Failing equipment at the Knighton water supply works are set to be replaced.
Southern Water said a new caustic dosing kiosk, used to treat water, was urgently required to replace temporary equipment at the site before further works are carried out in the water supply chain.
In a letter to the Isle of Wight Council’s planning department, Phil Jackson, Southern Water’s senior town planner, said the current equipment was ‘unfortunately failing.’
As a result, water supplies from Knighton site has been cut off.
In order to maintain supplies to the surrounding area, Mr Jackson said the new kiosk needed to be installed and operational by 28th February.
Sandown site out of action
Another supply site, in Sandown, will be out of action for 12 weeks from March while improvement works are carried out.
If the Knighton works were not completed, Mr Jackson said there was a risk both sites would be unavailable at the same time.
Work could start before permission
That may mean the Knighton works commence before planning permission is granted. The deadline for comments is 7th February, but Mr Jackson said the work needed to start this month.
Mr Jackson said:
“Southern Water appreciates that this approach may place the planning authority in a difficult situation and is far from ideal with respect to planning requirements.”
The Knighton kiosk will contain caustic dosing equipment that regulates the pH level to provide drinking water to Southern Water customers in the area.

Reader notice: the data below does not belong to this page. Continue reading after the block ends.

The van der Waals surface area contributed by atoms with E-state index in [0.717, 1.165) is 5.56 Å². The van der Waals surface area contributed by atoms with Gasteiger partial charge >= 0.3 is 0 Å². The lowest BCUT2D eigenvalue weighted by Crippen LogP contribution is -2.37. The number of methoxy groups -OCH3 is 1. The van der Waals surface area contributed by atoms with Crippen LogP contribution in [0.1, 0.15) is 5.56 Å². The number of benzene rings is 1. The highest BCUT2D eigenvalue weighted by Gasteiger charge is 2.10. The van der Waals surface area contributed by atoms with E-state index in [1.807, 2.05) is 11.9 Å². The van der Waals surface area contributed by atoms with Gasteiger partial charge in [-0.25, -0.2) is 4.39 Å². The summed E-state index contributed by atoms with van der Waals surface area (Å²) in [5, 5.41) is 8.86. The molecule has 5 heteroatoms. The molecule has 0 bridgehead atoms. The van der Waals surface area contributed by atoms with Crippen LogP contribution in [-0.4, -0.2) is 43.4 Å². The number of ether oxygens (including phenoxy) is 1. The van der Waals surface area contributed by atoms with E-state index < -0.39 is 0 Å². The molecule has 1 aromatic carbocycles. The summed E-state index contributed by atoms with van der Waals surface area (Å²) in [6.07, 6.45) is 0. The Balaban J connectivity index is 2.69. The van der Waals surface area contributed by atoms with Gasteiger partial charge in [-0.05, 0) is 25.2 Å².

Not a “good long-term solution”
Southern Water’s operations manager for the Isle of Wight, Keith Herbert, said the temporary system currently in place was ‘not a good long-term solution for delivering cost-effective and efficient services.’
“These works are part of a £5 million upgrade to return a set of boreholes — where we historically took water — back into service.
“The decision to make a permanent upgrade comes after a trial which proved successful.
“Customers will experience no impact but we will be able to put an additional four million litres of drinking water a day into service from Island resources.
“This will reduce our reliance on the transfer pipeline from the mainland and improve our resilience — especially in the summer.
“If planning permission is granted, we will benefit from improved facilities for the delivery and storage of the chemicals used in the process and eliminate the need for temporary pipelines.”
This article is from the BBC’s LDRS (Local Democracy Reporter Service) scheme, which OnTheWight is taking part in. Some alterations and additions may be been made by OnTheWight. Ed